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The Old Cyberpunk Vision of a World of Neoliberal Corporations Run Amok (rwblog S6E19)

Today I am going to ramble about a topic near-and-dear to my heart: we live in a state-based society!

This is occasioned by reading Rebecca Solnit’s1 “In the Shadow of Silicon Valley”, which is a pretty crotchety, and honestly pretty typical, “back in my day we had real human connection but then Big Tech came in and ruined everything” article. I did not like it! (I will, however, leave the commentary to an appendix.) But I often find these articles slightly baffling, because they ascribe to Big Tech (so, a handful of multi-billion-or-even-trillion-dollar companies like Apple and Microsoft) a level of societal influence that does not always seem warranted?

That’s not to say they’re not influential — they very clearly are — but they’re playing in a world where states set the terms. Apple does not have a military. The United States very much does.

This is the old cyberpunk vision of a world of neoliberal corporations run amok, extending their power over the actual government.2 But that’s never quite sat right with me. I sometimes feel like the fish in David Foster Wallace’s parable (sorry):

There are these two young fish swimming along and they happen to meet an older fish swimming the other way, who nods at them and says ‘Morning, boys. How’s the water?’ And the two young fish swim on for a bit, and then eventually one of them looks over at the other and goes ‘What the hell is water?’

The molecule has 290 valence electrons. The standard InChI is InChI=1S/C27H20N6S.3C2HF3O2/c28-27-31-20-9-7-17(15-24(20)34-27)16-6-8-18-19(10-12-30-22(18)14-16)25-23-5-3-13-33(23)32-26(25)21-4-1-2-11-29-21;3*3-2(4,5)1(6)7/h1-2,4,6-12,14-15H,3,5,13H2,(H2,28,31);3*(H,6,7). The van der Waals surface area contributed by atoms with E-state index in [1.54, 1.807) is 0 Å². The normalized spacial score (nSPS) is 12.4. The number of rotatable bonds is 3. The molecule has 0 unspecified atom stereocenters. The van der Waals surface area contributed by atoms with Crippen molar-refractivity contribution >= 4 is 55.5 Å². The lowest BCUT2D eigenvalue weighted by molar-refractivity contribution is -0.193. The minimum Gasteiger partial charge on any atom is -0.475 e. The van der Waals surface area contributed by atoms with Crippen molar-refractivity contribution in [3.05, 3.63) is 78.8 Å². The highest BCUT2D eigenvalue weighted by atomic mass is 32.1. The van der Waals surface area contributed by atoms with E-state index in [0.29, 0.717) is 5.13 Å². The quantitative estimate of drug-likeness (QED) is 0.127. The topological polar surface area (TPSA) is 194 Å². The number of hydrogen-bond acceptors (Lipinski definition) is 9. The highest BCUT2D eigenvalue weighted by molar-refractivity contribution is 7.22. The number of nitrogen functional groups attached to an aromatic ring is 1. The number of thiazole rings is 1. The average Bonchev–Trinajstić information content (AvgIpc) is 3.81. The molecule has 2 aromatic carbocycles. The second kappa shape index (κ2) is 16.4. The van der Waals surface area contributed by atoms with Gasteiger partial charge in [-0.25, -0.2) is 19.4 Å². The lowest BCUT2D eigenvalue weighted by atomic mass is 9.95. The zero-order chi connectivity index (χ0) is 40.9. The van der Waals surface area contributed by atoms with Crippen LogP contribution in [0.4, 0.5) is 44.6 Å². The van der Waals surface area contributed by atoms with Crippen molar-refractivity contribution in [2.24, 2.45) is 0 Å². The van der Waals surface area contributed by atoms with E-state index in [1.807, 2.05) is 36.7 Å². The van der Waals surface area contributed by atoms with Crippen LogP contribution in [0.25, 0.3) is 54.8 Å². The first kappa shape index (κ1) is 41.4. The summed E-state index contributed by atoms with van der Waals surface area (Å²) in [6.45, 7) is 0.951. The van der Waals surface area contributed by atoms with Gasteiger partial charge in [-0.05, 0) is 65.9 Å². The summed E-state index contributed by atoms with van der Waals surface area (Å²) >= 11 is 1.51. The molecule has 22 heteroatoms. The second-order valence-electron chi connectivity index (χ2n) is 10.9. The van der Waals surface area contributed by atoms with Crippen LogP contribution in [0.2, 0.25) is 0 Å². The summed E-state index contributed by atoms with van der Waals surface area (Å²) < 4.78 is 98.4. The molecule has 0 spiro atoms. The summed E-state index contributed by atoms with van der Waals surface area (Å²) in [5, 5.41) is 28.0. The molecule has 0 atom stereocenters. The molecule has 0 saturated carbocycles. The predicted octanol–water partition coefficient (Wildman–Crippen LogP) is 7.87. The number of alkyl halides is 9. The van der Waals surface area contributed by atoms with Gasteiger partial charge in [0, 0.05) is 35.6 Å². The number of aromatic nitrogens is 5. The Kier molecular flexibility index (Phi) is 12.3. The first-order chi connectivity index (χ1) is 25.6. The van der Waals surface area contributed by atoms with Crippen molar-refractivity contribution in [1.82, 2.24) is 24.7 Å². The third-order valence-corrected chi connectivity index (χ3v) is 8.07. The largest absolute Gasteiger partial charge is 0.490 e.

In this case, the water is “states”. We’re so used to living in a modern world where states claim literally every inch of the planet’s surface (well, except for a small strip of land between Egypt and Sudan) that we barely even notice they’re there, except when we’re slapped in the face with it (i.e. dealing with customs and immigration at a border crossing). Historically this was very much not the case (c.f. The Art of Not Being Governed).

Big Tech is a major power player, yes — but a major power player where the terms are set by state powers. Apple, the largest company in the world (and arguably, in history3), had an operating income of $114 billion in 2023. California’s General Fund was $225.9 billion in 2023. So Apple is half a “California state government,” which doesn’t include, say, the $14.5 billion budget for the City of San Francisco.

I mean, it’s sort of amusing that Apple is fucking with the EU in response to their DMA legislation, but I imagine they will eventually hit the “find out” part of fuck-around-and-find-out.

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I don’t want to complain too much about “In the Shadow of Silicon Valley”, since I generally prefer to be positive than negative, so I’ll keep this to a few quotes that really rubbed me the wrong way. (Also, I very much consider this punching up, since Solnit is, like, the most famous Bay Area writer living today.)

Does San Francisco have problems? Yes! Are some of them due to the pernicious influence of Big Tech™️? Sure! But I just don’t see how this kind of grim, pessimistic take helps at all.

Then again, maybe I’m an optimist.


  1. I don’t have much of an opinion on Solnit — I mostly think of her as the inventor of mansplaining as a concept — but I have been meaning to get around to A Paradise Built In Hell for a while.

  2. Speaking of which, Imaginary Worlds recently had an episode on the history of cyberpunk that I recommend.

  3. The British East India Company would probably beg to differ, but note that they essentially became a state power.